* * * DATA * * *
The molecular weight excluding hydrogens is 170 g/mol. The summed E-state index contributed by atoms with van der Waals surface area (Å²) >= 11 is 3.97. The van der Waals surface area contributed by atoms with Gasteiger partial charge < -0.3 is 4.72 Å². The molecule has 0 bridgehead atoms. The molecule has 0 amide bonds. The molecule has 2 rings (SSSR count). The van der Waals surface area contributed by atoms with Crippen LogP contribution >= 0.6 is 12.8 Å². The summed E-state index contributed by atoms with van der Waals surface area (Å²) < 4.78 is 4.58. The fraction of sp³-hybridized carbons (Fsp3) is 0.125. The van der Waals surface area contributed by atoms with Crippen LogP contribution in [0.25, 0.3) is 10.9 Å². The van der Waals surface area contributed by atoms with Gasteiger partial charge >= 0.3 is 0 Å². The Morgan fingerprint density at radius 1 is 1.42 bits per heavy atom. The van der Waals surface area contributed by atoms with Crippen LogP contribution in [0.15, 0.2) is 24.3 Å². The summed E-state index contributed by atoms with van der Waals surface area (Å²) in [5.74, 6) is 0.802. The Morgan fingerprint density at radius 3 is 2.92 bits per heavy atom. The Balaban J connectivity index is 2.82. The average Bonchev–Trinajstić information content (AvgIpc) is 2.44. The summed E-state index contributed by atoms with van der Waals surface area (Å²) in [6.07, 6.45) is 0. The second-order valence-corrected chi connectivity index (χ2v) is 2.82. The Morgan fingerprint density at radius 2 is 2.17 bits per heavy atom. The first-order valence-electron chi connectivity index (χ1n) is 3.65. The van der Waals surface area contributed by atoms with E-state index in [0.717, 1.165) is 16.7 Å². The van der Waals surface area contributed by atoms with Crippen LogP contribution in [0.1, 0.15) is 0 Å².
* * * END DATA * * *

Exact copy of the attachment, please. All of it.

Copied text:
The molecular weight excluding hydrogens is 170 g/mol. The summed E-state index contributed by atoms with van der Waals surface area (Å²) >= 11 is 3.97. The van der Waals surface area contributed by atoms with Gasteiger partial charge < -0.3 is 4.72 Å². The molecule has 0 bridgehead atoms. The molecule has 0 amide bonds. The molecule has 2 rings (SSSR count). The van der Waals surface area contributed by atoms with Crippen LogP contribution >= 0.6 is 12.8 Å². The summed E-state index contributed by atoms with van der Waals surface area (Å²) < 4.78 is 4.58. The fraction of sp³-hybridized carbons (Fsp3) is 0.125. The van der Waals surface area contributed by atoms with Crippen LogP contribution in [0.25, 0.3) is 10.9 Å². The van der Waals surface area contributed by atoms with Gasteiger partial charge >= 0.3 is 0 Å². The Morgan fingerprint density at radius 1 is 1.42 bits per heavy atom. The van der Waals surface area contributed by atoms with Crippen LogP contribution in [0.15, 0.2) is 24.3 Å². The summed E-state index contributed by atoms with van der Waals surface area (Å²) in [5.74, 6) is 0.802. The Morgan fingerprint density at radius 3 is 2.92 bits per heavy atom. The Balaban J connectivity index is 2.82. The average Bonchev–Trinajstić information content (AvgIpc) is 2.44. The summed E-state index contributed by atoms with van der Waals surface area (Å²) in [6.07, 6.45) is 0. The second-order valence-corrected chi connectivity index (χ2v) is 2.82. The Morgan fingerprint density at radius 2 is 2.17 bits per heavy atom. The first-order valence-electron chi connectivity index (χ1n) is 3.65. The van der Waals surface area contributed by atoms with E-state index in [0.717, 1.165) is 16.7 Å². The van der Waals surface area contributed by atoms with Crippen LogP contribution in [0.1, 0.15) is 0 Å².